The quantitative values of SD along the depth calculated according to Eq. 1 for the control and the treated blood were determined and are plotted in Fig. 3 for HCT=40% [Fig. 3] and HCT=60% [Fig. 3]. For the control blood at HCT=40 or 60%, the upper lines of the SD profiles in Figs. 3 show that the velocity variations vary with radial position in the glass tube. A higher SD is found near the center of the tube where the shear rate is minimal for the flow. There is asymmetry in the SD profiles along the pixel depth. The SD in the bottom of the tube is higher than that in the top of the tube. It is possible that the increase in RBC density in the unit area associated with RBC sedimentation in this in vitro model, leading to an increase in random collision among RBCs and thus velocity variations. From the lower lines of the SD profiles in Figs. 3 for the aggregated blood, we can see the motion of the particles is strongly influenced by the RBC aggregation. The decrease in the SD in the center of the tube could be the result of a decrease in flow variations due to changes in the size of scatterers associated with RBC aggregation. When aggregates migrate to the center of the tube, particle size will be greater in the center of the tube than near the tube wall and effective viscosity will be greater there as well.12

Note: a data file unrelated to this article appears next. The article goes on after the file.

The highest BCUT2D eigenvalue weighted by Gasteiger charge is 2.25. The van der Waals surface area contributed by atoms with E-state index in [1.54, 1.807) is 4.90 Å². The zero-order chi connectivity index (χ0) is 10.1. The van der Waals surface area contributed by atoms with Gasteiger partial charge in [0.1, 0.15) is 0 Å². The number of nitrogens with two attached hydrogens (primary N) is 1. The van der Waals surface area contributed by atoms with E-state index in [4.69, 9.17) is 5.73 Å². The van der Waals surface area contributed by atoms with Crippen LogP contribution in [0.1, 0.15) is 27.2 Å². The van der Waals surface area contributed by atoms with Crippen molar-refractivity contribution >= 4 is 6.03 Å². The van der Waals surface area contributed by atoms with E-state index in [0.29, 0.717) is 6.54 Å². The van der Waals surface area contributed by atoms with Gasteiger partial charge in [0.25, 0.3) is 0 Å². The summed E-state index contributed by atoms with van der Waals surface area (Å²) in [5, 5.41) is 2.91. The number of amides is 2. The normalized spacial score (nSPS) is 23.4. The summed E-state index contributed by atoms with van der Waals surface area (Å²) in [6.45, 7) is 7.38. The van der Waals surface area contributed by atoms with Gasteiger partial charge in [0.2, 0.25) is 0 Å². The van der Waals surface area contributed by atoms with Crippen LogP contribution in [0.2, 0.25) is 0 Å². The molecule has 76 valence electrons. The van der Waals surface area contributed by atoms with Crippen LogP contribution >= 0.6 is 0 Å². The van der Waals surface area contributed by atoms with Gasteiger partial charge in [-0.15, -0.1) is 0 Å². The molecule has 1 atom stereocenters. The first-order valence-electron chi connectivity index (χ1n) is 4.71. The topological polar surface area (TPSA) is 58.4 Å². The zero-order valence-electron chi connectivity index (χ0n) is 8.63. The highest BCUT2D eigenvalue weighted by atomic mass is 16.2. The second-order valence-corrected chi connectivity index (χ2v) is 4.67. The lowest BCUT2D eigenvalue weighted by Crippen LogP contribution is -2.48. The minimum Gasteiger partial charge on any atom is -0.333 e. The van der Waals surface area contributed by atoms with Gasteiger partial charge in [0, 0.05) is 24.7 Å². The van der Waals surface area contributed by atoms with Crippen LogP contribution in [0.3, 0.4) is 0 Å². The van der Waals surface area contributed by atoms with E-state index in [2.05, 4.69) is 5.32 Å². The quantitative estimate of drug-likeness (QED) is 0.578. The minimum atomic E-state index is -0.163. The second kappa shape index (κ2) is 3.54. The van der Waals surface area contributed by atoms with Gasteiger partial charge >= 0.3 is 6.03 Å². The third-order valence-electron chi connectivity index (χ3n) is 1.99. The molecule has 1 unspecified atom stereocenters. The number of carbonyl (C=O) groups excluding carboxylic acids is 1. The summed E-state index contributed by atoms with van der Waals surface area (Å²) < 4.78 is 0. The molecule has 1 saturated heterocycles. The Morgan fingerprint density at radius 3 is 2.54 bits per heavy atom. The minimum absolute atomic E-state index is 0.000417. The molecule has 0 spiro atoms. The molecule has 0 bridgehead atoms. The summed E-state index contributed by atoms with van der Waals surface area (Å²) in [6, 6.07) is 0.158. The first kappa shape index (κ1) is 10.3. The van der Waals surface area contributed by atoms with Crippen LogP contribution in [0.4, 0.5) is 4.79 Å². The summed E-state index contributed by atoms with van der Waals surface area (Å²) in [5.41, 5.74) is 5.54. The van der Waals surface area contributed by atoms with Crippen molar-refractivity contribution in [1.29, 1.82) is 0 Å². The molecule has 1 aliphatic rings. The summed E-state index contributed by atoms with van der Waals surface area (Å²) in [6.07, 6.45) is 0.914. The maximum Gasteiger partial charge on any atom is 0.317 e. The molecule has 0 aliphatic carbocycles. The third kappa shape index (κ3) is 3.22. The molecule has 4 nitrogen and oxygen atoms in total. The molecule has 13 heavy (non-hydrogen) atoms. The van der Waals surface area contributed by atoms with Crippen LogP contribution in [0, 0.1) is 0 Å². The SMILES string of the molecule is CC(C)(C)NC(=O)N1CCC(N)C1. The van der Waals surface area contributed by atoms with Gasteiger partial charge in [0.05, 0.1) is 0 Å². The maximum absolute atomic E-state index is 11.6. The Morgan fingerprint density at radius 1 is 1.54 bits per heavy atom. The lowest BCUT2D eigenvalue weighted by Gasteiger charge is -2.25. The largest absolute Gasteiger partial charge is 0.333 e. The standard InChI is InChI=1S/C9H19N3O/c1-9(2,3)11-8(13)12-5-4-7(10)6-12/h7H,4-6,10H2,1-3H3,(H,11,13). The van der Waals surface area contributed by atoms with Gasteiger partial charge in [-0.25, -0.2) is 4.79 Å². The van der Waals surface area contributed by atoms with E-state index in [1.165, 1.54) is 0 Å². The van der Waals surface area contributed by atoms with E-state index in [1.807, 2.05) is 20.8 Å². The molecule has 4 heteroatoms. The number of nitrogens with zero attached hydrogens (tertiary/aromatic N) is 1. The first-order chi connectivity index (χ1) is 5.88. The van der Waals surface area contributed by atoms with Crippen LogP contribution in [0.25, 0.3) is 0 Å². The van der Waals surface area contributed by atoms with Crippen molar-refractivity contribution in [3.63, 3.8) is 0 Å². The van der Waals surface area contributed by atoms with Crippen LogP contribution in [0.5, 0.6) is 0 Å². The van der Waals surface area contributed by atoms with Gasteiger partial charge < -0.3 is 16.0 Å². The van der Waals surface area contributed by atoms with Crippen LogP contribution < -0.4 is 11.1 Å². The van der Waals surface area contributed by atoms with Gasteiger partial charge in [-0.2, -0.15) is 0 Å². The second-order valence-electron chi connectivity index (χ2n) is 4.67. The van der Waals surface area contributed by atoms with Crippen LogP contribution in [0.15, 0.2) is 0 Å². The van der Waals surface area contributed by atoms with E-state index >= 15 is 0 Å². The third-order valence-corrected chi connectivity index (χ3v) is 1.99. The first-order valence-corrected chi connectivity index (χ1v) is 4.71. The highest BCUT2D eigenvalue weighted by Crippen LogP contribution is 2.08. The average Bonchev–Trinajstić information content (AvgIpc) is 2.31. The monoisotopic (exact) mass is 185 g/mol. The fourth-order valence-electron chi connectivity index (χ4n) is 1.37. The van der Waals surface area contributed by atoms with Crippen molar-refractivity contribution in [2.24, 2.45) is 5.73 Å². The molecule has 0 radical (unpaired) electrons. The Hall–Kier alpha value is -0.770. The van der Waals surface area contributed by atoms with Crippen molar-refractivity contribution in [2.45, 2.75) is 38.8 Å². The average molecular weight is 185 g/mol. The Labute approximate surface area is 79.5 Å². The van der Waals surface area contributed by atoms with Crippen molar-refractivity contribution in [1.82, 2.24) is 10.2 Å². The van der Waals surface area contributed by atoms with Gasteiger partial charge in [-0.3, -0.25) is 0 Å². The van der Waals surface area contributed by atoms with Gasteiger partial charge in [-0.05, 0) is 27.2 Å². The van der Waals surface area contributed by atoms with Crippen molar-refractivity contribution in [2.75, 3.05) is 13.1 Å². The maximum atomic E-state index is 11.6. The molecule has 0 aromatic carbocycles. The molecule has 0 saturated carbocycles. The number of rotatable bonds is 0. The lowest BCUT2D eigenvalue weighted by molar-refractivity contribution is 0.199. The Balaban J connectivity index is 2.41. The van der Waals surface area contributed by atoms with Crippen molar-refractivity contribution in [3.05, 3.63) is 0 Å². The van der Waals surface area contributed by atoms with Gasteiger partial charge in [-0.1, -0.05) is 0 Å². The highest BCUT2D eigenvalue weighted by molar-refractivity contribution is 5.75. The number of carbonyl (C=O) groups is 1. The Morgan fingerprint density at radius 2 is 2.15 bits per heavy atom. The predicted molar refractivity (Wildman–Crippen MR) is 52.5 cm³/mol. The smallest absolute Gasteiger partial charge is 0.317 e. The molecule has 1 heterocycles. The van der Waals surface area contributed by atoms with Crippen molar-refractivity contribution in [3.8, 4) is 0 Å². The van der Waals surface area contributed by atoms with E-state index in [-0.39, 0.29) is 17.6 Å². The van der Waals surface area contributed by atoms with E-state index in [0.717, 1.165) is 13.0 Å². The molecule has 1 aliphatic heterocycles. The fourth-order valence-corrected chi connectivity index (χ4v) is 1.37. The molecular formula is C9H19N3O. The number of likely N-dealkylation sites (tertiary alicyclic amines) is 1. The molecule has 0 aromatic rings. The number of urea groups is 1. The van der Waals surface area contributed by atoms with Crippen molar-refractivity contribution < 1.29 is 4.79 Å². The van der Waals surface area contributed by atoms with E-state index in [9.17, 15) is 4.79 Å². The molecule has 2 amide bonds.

Graphic Jump LocationF3 :

SD versus depth profiles for normal and dextran-treated blood at HCTs, of (a) 40% and (b) 60%.

The mean values of 47.8±0.99 and 47.2±0.45 for the control group at HCTs of 40 and 60%, respectively, have no significant differences. The value of 37.9±3.06 for dextran-treated blood with HCT of 40% is not significantly different from that of 40.1±0.55 for the blood with HCT of 60% either. However, both of them are significantly (P<0.01) lower than the values for the corresponding control blood at the two HCTs. The addition of dextran decreases the SD by 20.7 and 15.0% for HCTs of 40 and 60%, respectively. This finding is consistent with the in vivo work13 that the magnitude of the velocity variations in dextran-treated blood is less than that in nonaggregating blood. It is most likely that RBCs residing in aggregates could be both shielded from interactions with surrounding cells and also hindered in their movements or the magnitude of particle movements is decreased when the particle diameter increases.13 Note that the addition of dextran would increase the blood viscosity. Although we do not know much the increased viscosity with dextran contributes to the decreased velocity variations in dextran-treated blood, nevertheless, the variance imaging can differentiate the velocity variation change between the two groups. Interestingly, the SD in normal blood or aggregated blood is not dependent on HCT when HCT around or greater than 40% (normal HCT in a human female, 45% in a human male).